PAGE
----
Building advanced screening rules

Basic stock screening, which we introduced in the previous guide article, is a quick and easy way to filter down the thousands of stocks in the market to a manageable number.

But Stockopedia Screens also offer a much higher level of finesse and customisation. In this short article you’ll learn all about our variety of advanced screening rules.

Rule Types

Simple Rules
* Simple ratio rules
* Ratio vs Ratio rules

Aggregates Rules
* Ratio Averages
* Ratio Rankings

Classification Rules
* Sectors & Industries
* Risk / Size / Style
* Country & Region

Trading Information
* Indices
* Primary Listings
* Exchange Segments
* Exchanges

Advanced screening rules: Getting started

To get started, click the blue Add Rule button from you screen to launch the Ratio Picker.

By default the Ratio Picker will help you construct simple screening rules. But once you've selected the ratio you want to use from the left side of the Ratio Picker, you'll also have the option of using an advanced rule with the Add Advanced Rule button.

Note! Advanced rule options aren't relevant to some of the metrics in the Ratio Picker - so you'll only see the Add Advanced Rule button if it's available.

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Different rule types

Firstly we’ll look at some simple rules.

Basic Rules

The most basic rule type simply allows you to choose a ratio or metric and compare it with a value (For an explanation, see "Adding your first rule" in Building a Custom Screen).

Compare Rules

On the Add Advanced Rule menu, Compare rules - or Ratio vs. Ratio rules - allow you to compare a ratio versus a multiple of another ratio. You can be as creative as you want here… but as an example we can try to search for reasonably priced growth stocks… where the P/E ratio is less than half of the EPS Growth rate.

Median Rules and Average Rules

On the Add Advanced Rule menu, you'll find Average Rule and Median Rule options. These rules allow you to find stocks whose metrics rate either above or below the Market, Sector or Industry averages.

We deliberately offer mean and median average options in the screener. It is worth understanding that mean ratios can be highly skewed for financial data due to the presence of outliers.

We do winsorize distributions at the 3% level when calculating means, but they can still be skewed. We prefer to use medians in-house as they are more appropriate for many of the mid cap and small cap stocks that many private investors prefer to hunt in.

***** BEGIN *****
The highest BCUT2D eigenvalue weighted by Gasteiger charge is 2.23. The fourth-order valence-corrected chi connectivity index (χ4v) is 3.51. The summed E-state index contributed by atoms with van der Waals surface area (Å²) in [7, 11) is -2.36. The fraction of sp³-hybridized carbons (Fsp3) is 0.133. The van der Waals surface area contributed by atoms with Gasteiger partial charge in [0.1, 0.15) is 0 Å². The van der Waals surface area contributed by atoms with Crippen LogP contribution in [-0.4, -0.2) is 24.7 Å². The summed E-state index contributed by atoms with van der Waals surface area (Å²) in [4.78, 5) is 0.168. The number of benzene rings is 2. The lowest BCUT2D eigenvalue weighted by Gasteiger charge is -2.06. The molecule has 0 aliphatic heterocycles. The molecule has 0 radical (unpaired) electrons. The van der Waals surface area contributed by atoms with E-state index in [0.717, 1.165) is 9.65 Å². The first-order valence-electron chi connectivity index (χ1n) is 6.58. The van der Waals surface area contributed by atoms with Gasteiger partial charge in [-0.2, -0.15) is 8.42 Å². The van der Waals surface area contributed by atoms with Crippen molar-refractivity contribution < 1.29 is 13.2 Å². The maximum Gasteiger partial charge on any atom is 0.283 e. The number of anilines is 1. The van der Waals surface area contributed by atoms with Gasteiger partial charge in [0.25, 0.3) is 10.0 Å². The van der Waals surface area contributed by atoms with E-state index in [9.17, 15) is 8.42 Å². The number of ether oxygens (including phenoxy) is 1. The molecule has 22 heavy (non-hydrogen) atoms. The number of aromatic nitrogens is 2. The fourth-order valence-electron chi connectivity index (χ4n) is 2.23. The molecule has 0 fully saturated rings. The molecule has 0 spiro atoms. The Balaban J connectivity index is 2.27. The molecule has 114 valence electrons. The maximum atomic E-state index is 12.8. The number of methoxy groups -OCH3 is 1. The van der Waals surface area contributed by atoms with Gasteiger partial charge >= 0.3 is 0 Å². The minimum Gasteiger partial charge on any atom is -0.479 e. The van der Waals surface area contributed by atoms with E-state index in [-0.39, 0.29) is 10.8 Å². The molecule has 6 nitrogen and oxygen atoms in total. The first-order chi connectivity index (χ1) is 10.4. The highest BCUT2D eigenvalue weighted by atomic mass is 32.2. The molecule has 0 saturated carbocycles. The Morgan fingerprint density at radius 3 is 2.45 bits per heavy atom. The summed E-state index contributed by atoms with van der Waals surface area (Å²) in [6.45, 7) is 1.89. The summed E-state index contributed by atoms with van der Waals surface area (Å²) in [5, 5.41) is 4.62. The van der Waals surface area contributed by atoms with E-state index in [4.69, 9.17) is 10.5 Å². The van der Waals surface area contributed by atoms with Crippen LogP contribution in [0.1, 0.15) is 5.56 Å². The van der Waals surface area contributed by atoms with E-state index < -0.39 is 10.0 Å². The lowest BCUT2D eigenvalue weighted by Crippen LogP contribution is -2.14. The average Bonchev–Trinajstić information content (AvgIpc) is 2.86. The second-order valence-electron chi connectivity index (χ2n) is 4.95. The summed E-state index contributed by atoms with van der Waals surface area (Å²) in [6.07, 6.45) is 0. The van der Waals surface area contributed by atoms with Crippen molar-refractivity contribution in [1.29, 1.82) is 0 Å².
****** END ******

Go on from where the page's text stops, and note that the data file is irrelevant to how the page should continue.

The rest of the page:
Once you've selected your ratio in the Ratio Picker and opted for either the Average Rule or Median Rule, click Add Rule and your rule will appear on your screen. From there you can use the drop-down menus to refine it further:

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Ranking Rules

This rule allows you to search for stocks with the best or worst ranking for any ratio against all the stocks in your subscription universe.

This allows you to select a metric or ratio and compare how it ranks against its sector or industry or the market as a whole.

We standardise these ranking metrics as percentiles from 0 (worst) to 100 (best). So 100 can be thought of as fastest growth, cheapest valuation, highest profitability etc with zero as the opposite.

You can look for stocks with a percentage ranking position that’s ‘Equal to’, ‘Greater than’ or ‘Less than’ whatever value you choose.

You can refine Ratio Rankings even further by creating complimentary rules. For instance, when searching for high, but not excessive dividend yields, you might look for companies with yields that are ‘Greater than’ 80% of the market but ‘Less than’ 90%. That would give you a 10% band towards the top of the market to investigate further.

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Other types of rules

In addition to Basic and Advanced screening rules, the Ratio Picker also has a range of other rules that can help you screen the market:

Classification Rules

Classification rules allow you to narrow your search by using the classification of a stock either against a sector or industry, index like the FTSE 100 or S&P 500 or by stock exchanges on which it may or may not listed.

Sectors & Industries

There are 10 economic sectors and 54 industry groups available on Stockopedia - so choosing whether to screen by sector or industry is the first decision. Let’s filter by sector.